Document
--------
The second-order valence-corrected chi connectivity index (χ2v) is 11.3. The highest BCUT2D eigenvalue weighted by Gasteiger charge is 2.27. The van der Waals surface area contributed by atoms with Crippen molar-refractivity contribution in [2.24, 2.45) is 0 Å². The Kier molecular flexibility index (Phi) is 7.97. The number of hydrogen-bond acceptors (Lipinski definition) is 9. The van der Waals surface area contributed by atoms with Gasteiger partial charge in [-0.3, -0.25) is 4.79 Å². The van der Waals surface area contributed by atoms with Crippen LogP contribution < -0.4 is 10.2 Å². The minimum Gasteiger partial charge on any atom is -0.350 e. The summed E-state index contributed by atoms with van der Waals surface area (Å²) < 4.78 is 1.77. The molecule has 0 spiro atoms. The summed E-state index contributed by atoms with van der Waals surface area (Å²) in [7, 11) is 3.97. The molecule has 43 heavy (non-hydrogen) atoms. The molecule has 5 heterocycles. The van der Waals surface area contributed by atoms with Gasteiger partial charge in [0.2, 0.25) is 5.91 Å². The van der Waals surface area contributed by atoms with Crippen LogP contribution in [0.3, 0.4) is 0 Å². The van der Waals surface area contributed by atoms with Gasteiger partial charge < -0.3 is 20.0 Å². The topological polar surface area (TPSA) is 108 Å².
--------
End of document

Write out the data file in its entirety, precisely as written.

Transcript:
The second-order valence-corrected chi connectivity index (χ2v) is 11.3. The highest BCUT2D eigenvalue weighted by Gasteiger charge is 2.27. The van der Waals surface area contributed by atoms with Crippen molar-refractivity contribution in [2.24, 2.45) is 0 Å². The Kier molecular flexibility index (Phi) is 7.97. The number of hydrogen-bond acceptors (Lipinski definition) is 9. The van der Waals surface area contributed by atoms with Gasteiger partial charge in [-0.3, -0.25) is 4.79 Å². The van der Waals surface area contributed by atoms with Crippen LogP contribution < -0.4 is 10.2 Å². The minimum Gasteiger partial charge on any atom is -0.350 e. The summed E-state index contributed by atoms with van der Waals surface area (Å²) < 4.78 is 1.77. The molecule has 0 spiro atoms. The summed E-state index contributed by atoms with van der Waals surface area (Å²) in [7, 11) is 3.97. The molecule has 43 heavy (non-hydrogen) atoms. The molecule has 5 heterocycles. The van der Waals surface area contributed by atoms with Gasteiger partial charge in [0.2, 0.25) is 5.91 Å². The van der Waals surface area contributed by atoms with Crippen LogP contribution in [0.3, 0.4) is 0 Å². The van der Waals surface area contributed by atoms with Gasteiger partial charge < -0.3 is 20.0 Å². The topological polar surface area (TPSA) is 108 Å².